Exploring Combes on the Quantock Hills

Today we are returning to a familiar spot to walk on the Quantock Hills.  The forecast is for a bright but chilly day. Ideal to enjoy one of my favourite parts of the Country.  The starting point for our walk is a parking area just off of the Crowcombe Road to the east of Wilmot’s Pool.

Leaving the parking area we head north west on a grassy track that joins a stony track heading west skirting the summit of Black Hill.

After yesterday’s rain the sunshine is a welcome relief and there is great visibility into Frog Combe with Dowsborough Hillfort standing prominently behind.

We stay with the track until we reach Halsway Post where we stop to take in the view of the Brendon Hills to the west.

At the junction of tracks we follow the route heading north west towards Lowsey Thorn at the head of Slaughterhouse Combe soon spotting a herd of deer camouflaged in the dead bracken.

We stay with the track to Bicknoller Post, from here there is a network of paths we head north and then at a fork in the track go left to reach the summit of Beacon Hill.  On the summit there is an Ordnance Survey trig pillar that we have visited many times.  One memorable day in 2014 it was so windy here that we could hardly stand up. 

Today there is a gentle breeze and the views towards Minehead are stunning.

From the trig pillar we continue north and then head north east down a path into Herridge Combe.  Despite having walked extensively on the Quantocks I cannot recall previously walking down this small combe.  It is a cracker.

At the junction of Herridge Combe and Gay’s House Combe we cross the stream and continue north along the attractive Smith’s Combe.

At a junction with the Coleridge Way we turn right and head west.  This is a section of the 50-mile trail between Nether Stowey on the east side of the Quantocks and Lynmouth and links places associated with Samuel Taylor Coleridge.

We follow the Coleridge Way until just after Dens Combe, here we fork right to head up hill on the eastern side of the Combe.

At a junction of tracks we turn and head back downhill and to rejoin the Coleridge Way which soon passes cottages.  Our route heads steadily downhill to pass Alfoxton House which appears in need of repair.

The route is now a tarmac driveway and we follow this through the edge of Alfoxton Wood to reach the old Dog Pound on the edge of Holford. This is where the local stray dogs used to be housed.

Apparently local hunting dogs were kept on the Alfoxton Estate, cared for by the huntsman.  The meat for the hounds was hung in trees attracting local stray dogs who unsettled the hounds. One night the huntsman was woken by the sound of dogs and went to investigate, unfortunately he did not put on his normal hunting garments and as a result was attacked and killed by his own dogs. To prevent strays causing a repeat occurrence the dog pound was built.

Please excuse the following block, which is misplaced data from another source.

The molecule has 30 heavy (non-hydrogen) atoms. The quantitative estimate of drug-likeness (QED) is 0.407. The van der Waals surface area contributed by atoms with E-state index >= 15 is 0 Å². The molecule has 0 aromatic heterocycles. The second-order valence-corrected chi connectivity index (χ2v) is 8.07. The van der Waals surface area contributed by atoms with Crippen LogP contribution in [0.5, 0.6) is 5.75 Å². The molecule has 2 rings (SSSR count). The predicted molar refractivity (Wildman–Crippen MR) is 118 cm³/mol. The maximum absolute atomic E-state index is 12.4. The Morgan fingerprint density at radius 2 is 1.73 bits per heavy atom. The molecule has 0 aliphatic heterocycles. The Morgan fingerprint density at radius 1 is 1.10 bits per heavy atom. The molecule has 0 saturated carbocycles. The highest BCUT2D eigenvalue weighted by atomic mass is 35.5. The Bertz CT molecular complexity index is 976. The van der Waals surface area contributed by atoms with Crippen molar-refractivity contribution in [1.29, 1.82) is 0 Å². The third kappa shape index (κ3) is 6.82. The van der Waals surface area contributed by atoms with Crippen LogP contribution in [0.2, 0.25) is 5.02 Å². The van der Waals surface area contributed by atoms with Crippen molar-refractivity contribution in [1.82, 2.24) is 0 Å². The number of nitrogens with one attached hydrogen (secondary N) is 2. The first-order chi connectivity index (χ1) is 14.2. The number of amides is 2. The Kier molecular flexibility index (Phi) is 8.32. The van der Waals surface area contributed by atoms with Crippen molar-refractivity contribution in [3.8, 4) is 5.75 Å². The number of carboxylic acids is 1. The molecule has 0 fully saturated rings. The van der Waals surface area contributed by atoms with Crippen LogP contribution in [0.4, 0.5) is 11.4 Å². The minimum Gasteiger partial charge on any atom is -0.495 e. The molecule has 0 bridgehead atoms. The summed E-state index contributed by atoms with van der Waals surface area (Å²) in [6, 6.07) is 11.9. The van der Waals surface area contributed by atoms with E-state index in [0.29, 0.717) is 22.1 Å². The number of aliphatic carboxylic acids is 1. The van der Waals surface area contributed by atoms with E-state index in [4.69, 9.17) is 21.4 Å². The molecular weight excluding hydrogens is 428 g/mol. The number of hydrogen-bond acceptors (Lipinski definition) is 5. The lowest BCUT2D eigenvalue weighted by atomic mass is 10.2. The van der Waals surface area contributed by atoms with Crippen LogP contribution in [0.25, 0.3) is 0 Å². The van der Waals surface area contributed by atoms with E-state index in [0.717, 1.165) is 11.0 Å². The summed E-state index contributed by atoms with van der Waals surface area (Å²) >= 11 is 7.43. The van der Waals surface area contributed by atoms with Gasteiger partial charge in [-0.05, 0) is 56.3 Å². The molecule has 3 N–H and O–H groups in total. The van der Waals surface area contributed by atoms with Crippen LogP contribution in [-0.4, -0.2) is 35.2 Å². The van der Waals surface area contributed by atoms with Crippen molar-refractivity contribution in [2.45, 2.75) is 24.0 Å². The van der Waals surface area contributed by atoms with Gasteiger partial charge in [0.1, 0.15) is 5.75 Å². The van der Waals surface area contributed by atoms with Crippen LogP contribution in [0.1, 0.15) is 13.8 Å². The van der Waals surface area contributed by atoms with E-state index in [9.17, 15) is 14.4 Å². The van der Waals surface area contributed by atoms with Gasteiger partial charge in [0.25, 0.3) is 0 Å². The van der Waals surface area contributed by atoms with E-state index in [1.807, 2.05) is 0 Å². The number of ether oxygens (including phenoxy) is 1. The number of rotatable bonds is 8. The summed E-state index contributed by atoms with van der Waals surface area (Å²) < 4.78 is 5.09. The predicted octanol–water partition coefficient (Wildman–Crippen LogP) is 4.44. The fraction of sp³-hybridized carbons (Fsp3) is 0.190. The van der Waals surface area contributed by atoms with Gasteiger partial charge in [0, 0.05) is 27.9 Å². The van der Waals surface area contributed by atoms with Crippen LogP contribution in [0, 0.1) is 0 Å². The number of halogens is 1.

After passing the Bowling Green we turn right up a track heading towards Hodder’s Combe.  Over the years I have walked this Combe hundreds of times, but I am still struck by its beauty.

At the top of the Combe we fork left into Somerton Combe and then very quickly take a steep path heading up through the trees.  As we near the top of the ascent Lynnie suddenly realises she has dropped one of her expensive Sealskin walking gloves.  So, I head back down in search of it.  I walk back to Hodder’s Combe but find no trace of the missing item and trudge back up the hill.

Rejoining Lynnie we continue to a crossing of paths on Lower Hare Knapp and turn right to head uphill to the cairn on Higher Hare Knapp.

From the cairn we take a path heading south on the ridge between Street Combe and Frog Combe, the light is now beginning to fade so we maintain a steady pace.

At a junction of paths we turn left and rejoin the track heading back to the car park.  As we get back to the car the moon has risen over Bridgewater Bay.

Our walk has covered nine miles and has taken us to parts of the Quantocks we have not previously visited.  We have already decided that tomorrow we will return to the hills to see if we can find Lynnie’s missing glove!

To follow my walk you will need Ordnance Survey Explorer Map OL140 – Quantock Hills & Bridgewater.

You can view this 9 mile walk on OS Maps and downland the GPX File Here

Additional Information

For more detailed walking directions and GPX download visit my associated Walking Moonraker website.

10th January 2020

© Two Dogs and an Awning (2020)

All information on this site is provided free of charge and in good faith and no liability is accepted in respect of damage, loss or injury which might result from it.  To the best of my knowledge the routes are entirely on public rights of way or within areas that are open for public access.
Walking can be hazardous and is done entirely at your own risk.  It is your responsibility to check your route and navigate using a map and compass.

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